The reality is that the choices you make when spending your money are the most powerful and meaningful messages you can send about the world you want to live in, and the most powerful drivers for what the world will look like in the future. You can sign as many petitions and attend as many protest rallies as you like, but nothing gets the message across as clearly and decisively as hitting producers in the proverbial back pocket by stopping buying their products!
It's a complex equation of course. Poverty is a very real issue in western societies and there are many people whose economic situation leaves them little room to even consider ethical issues in their purchasing decisions. Even the great majority of us who aren't living in poverty still have limited resources available that we have to manage carefully. So while we might be prepared to pay a bit more for a more ethically produced item we want to be certain that we really are getting what we pay for.
One of the greatest challenges we face as consumers is that we are so far removed and sheltered from the production processes for the majority of products that we buy. I'd like to think that most of us would easily say no to buying 'fast fashion' if as we stood in the shop choosing clothing items we could see the waste products from the factories polluting local rivers, and workers, including children, toiling in unsafe conditions. That if we went and bought our eggs direct from the local poultry farm and saw the conditions that caged hens were living in we would not only never buy anything other than a free range egg again, but we would also be staunch in ensuring that every product we buy that contains egg uses exclusively free range.
And if that was the end of the story maybe I'd be right, but of course we then have to factor in the claims such as 'they'd be worse off without these jobs' and 'this is a necessary step in that country's economic development' or 'factory farming is necessary in order to meet consumer demand'. How many people, even in the face of the obvious shameful harm being caused to people, animals and the environment would still be swayed by these stories? I suspect an alarming number, because we are usually pretty willing to accept any story that justifies a position that makes our lives easier and saves us money.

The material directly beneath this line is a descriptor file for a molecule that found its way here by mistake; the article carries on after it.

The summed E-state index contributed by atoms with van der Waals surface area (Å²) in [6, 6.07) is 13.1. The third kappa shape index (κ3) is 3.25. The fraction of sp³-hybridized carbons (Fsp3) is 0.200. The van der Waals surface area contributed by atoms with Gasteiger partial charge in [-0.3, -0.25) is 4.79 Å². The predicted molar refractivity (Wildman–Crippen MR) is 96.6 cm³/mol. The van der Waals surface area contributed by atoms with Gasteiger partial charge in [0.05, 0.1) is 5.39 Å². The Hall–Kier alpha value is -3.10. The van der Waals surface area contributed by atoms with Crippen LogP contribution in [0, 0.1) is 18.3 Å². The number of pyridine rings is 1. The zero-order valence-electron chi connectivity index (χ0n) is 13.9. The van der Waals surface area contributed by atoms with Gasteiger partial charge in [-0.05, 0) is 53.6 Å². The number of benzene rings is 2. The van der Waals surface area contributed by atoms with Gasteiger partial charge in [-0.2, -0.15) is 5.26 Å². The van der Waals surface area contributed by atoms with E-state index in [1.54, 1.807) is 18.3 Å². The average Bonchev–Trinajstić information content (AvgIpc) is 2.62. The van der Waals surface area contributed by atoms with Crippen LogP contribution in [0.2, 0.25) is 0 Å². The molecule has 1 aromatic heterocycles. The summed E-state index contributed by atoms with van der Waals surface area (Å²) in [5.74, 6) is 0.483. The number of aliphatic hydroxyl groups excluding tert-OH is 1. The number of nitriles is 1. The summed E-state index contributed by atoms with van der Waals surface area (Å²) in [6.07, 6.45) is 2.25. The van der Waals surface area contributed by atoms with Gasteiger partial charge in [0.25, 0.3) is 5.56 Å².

Even when you are committed to making ethical and sustainable choices, when you don't have easy direct access to understand how the products you are thinking of buying came into being, it can be difficult to know what the right choices are. It is very difficult to know where you can get reliable and accurate information from and who you can trust. So how can you get good information to inform your decisions?
It really is so important that we all do what we can to support products and production methods that are safe and ethical. The economic and political realities we live under mean that change has to be consumer driven. We each need to say 'Enough; I will not buy products that contain ingredients that may be harmful to me and my family or the environment and I will not buy products that were made by polluting the environment or exploiting animals or people'. And we all need to help each other by spreading the word about how to find better options, supporting those business who are doing the right thing not only with our own custom but by telling others about them.
I'd really love to hear others' tips for ensuring their spending is reflecting their values and ethics, so please go ahead and tell us in the comments below any tricks you use for seeing through advertising spin and 'greenwashing' or any other apps out there that you're using to help inform your purchasing decisions. Also feel free to give a shout out to some great ethical and sustainable brands that you recommend!